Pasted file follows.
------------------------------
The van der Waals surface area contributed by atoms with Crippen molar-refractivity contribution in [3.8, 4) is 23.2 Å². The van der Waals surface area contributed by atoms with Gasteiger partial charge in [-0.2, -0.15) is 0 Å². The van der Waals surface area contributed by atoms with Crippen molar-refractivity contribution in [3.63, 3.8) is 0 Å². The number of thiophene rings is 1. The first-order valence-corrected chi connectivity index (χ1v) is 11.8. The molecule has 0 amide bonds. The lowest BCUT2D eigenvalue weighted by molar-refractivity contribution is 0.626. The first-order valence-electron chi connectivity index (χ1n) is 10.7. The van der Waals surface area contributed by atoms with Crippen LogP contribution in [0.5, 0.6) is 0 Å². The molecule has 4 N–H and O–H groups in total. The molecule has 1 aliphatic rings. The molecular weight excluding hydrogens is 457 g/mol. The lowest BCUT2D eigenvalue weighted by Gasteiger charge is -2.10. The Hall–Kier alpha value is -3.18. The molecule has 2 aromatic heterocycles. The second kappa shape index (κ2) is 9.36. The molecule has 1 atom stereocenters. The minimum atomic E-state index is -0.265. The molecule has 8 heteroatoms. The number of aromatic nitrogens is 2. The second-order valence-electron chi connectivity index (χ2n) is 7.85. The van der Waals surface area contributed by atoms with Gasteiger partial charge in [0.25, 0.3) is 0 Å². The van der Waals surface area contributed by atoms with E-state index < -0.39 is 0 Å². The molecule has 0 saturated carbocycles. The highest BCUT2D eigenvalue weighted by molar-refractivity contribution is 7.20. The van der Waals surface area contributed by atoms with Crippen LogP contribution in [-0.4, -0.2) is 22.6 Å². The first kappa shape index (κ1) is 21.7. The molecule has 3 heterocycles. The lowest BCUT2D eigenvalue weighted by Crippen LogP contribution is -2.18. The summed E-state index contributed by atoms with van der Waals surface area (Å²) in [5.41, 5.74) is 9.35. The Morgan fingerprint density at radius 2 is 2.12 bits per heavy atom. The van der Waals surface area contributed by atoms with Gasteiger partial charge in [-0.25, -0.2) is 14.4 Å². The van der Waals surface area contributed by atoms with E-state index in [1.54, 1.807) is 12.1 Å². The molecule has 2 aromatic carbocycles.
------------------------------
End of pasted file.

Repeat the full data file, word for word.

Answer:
The van der Waals surface area contributed by atoms with Crippen molar-refractivity contribution in [3.8, 4) is 23.2 Å². The van der Waals surface area contributed by atoms with Gasteiger partial charge in [-0.2, -0.15) is 0 Å². The van der Waals surface area contributed by atoms with Crippen molar-refractivity contribution in [3.63, 3.8) is 0 Å². The number of thiophene rings is 1. The first-order valence-corrected chi connectivity index (χ1v) is 11.8. The molecule has 0 amide bonds. The lowest BCUT2D eigenvalue weighted by molar-refractivity contribution is 0.626. The first-order valence-electron chi connectivity index (χ1n) is 10.7. The van der Waals surface area contributed by atoms with Crippen LogP contribution in [0.5, 0.6) is 0 Å². The molecule has 4 N–H and O–H groups in total. The molecule has 1 aliphatic rings. The molecular weight excluding hydrogens is 457 g/mol. The lowest BCUT2D eigenvalue weighted by Gasteiger charge is -2.10. The Hall–Kier alpha value is -3.18. The molecule has 2 aromatic heterocycles. The second kappa shape index (κ2) is 9.36. The molecule has 1 atom stereocenters. The minimum atomic E-state index is -0.265. The molecule has 8 heteroatoms. The number of aromatic nitrogens is 2. The second-order valence-electron chi connectivity index (χ2n) is 7.85. The van der Waals surface area contributed by atoms with Gasteiger partial charge in [0.25, 0.3) is 0 Å². The van der Waals surface area contributed by atoms with E-state index < -0.39 is 0 Å². The molecule has 0 saturated carbocycles. The highest BCUT2D eigenvalue weighted by molar-refractivity contribution is 7.20. The van der Waals surface area contributed by atoms with Crippen LogP contribution in [-0.4, -0.2) is 22.6 Å². The first kappa shape index (κ1) is 21.7. The molecule has 3 heterocycles. The lowest BCUT2D eigenvalue weighted by Crippen LogP contribution is -2.18. The summed E-state index contributed by atoms with van der Waals surface area (Å²) in [5.41, 5.74) is 9.35. The Morgan fingerprint density at radius 2 is 2.12 bits per heavy atom. The van der Waals surface area contributed by atoms with Gasteiger partial charge in [-0.25, -0.2) is 14.4 Å². The van der Waals surface area contributed by atoms with E-state index in [1.54, 1.807) is 12.1 Å². The molecule has 2 aromatic carbocycles.